(RALEIGH, N.C.) — NEWS: Financial hardships caused by the COVID-19 pandemic are hitting low-income families in North Carolina especially hard, according to a new report released today by the North Carolina Community Action Association (NCCAA).
The study, which explored the impact of COVID-19 on low-income families and communities in North Carolina, was commissioned by NCCAA to gauge how the pandemic was affecting its efforts to combat poverty and facilitate self-sufficiency in low-income communities.
The full report is presented in two parts. Part I, “Lived Experiences of the COVID-19 Pandemic,” presents the findings from focus groups with low-income families throughout the state. Part II, “Ruminations from the Frontlines of the COVID-19 Pandemic,” presents the findings from key informant interviews with local leaders in low-income communities served by Community Action Agencies throughout the state.
“The voices of the people behind the numbers are equally important but heard less often, especially the voices of low-income people who have had their trials multiplied by the pandemic,” said lead researcher Dr. James Johnson, Jr., director, Urban Investment Strategies. Dr. Johnson conducted the study in conjunction with researchers from the Kenan Flagler Business School at the University of North Carolina at Chapel Hill, and the Cedar Grove Institute for Sustainable Communities.
The study concluded that COVID-19 exacted a disproportionately heavy toll on low-income families, especially in terms of both exposure to and deaths from the coronavirus.
“This finding was not surprising, particularly as we know that low-wealth individuals who hurt the most are hardest hit by any catastrophe,” said Sharon C. Goodson, executive director, NCCAA. The study also found vaccine hesitancy to be widespread among North Carolina’s low-income families and households.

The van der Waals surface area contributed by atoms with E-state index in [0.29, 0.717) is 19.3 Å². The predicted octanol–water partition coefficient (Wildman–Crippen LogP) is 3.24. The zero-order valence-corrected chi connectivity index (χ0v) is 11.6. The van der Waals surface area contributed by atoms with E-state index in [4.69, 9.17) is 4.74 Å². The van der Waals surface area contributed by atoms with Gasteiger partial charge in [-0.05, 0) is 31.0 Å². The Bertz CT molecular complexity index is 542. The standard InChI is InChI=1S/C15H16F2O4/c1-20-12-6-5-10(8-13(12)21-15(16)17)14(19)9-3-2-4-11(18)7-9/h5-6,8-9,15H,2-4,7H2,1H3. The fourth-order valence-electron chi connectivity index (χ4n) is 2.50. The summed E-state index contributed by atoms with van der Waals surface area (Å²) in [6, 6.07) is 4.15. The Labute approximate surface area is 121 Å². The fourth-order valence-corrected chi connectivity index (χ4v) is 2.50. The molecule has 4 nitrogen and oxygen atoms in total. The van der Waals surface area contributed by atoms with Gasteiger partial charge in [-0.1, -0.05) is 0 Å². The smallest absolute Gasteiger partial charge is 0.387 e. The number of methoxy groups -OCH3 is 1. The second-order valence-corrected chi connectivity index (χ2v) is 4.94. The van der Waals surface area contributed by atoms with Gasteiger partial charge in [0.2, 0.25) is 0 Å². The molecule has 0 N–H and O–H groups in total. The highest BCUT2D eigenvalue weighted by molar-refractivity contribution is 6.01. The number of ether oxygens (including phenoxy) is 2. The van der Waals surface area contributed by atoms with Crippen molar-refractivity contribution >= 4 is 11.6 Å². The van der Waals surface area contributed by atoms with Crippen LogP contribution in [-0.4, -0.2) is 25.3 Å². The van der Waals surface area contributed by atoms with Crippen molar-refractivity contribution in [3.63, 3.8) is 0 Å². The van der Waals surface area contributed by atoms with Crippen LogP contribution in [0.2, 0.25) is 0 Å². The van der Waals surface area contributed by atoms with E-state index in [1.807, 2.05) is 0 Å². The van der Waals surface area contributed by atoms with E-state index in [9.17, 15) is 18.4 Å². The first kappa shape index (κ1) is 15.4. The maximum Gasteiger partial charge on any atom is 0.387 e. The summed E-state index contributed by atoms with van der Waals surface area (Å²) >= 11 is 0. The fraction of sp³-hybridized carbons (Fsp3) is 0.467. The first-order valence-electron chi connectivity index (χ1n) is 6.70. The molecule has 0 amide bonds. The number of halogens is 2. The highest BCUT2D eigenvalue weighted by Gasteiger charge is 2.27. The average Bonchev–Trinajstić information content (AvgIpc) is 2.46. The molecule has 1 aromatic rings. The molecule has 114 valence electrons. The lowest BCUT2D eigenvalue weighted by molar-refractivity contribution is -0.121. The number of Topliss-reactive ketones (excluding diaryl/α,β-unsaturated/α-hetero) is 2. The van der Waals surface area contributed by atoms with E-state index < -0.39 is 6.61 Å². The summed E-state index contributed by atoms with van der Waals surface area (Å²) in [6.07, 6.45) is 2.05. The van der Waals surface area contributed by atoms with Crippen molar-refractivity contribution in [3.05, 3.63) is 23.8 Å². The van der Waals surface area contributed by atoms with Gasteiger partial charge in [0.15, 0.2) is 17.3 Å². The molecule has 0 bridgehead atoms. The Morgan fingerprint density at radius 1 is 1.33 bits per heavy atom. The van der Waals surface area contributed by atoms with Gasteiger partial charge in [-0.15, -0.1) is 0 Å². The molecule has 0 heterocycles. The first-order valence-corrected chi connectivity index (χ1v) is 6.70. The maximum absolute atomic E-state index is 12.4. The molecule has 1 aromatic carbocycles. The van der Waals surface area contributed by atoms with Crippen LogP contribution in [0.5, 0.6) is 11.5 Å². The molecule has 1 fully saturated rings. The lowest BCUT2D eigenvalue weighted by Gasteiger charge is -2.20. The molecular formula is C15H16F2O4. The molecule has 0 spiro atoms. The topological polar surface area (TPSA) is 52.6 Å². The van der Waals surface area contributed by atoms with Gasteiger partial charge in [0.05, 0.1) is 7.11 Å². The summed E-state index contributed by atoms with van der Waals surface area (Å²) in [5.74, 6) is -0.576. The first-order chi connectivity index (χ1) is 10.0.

In addition to disparate exposures and deaths among the state’s low-income population, the study found that the COVID-19 pandemic created major employment challenges and forced low-income households to make difficult decisions and choices regarding work versus personal safety and the health and wellbeing of their families. The shift to remote learning during the pandemic shed new light on deficiencies in the availability, access, quality, and cost of internet services for low-income families.
Focus group participants noted heightened personal and familial stress and anxiety posing, in the process, major socioemotional and mental health challenges for low-income individuals and families throughout the state.
Government safety-net programs were an important lifeline for these families but fell short of addressing the actual range of assistance low-income households needed. However, nonprofit organizations increased their efforts to provide additional financial and socio-emotional support, and basic-necessities such as food and personal protective equipment. Conversely, local governments and nonprofits have been forced to better collaborate to provide support, goods, and services to the needy in their communities.
The full report can be found HERE (PDF): https://7a61ea77-dbfd-4da9-af54-591f2159d280.filesusr.com/ugd/ae395b_416905c34a8d4dc586456472ef5ab926.pdf
About the North Carolina Community Action Association:
The North Carolina Community Action Association is a member organization providing North Carolina’s community action agencies with the resources to help improve living conditions and deliver opportunities to the state’s most vulnerable families. Founded in 1967, we offer technical assistance, training, and other resources to aid our members in fighting poverty in their local communities. Our goal is to help stabilize and help provide self-sufficiency to families in crisis. For more information about the North Carolina Community Action Association, please visit our website at https://www.nccaa.net/.
Yvette D. Ruffin, APR
Phone: 919-673-3340 (mobile)
Related link: https://www.nccaa.net/
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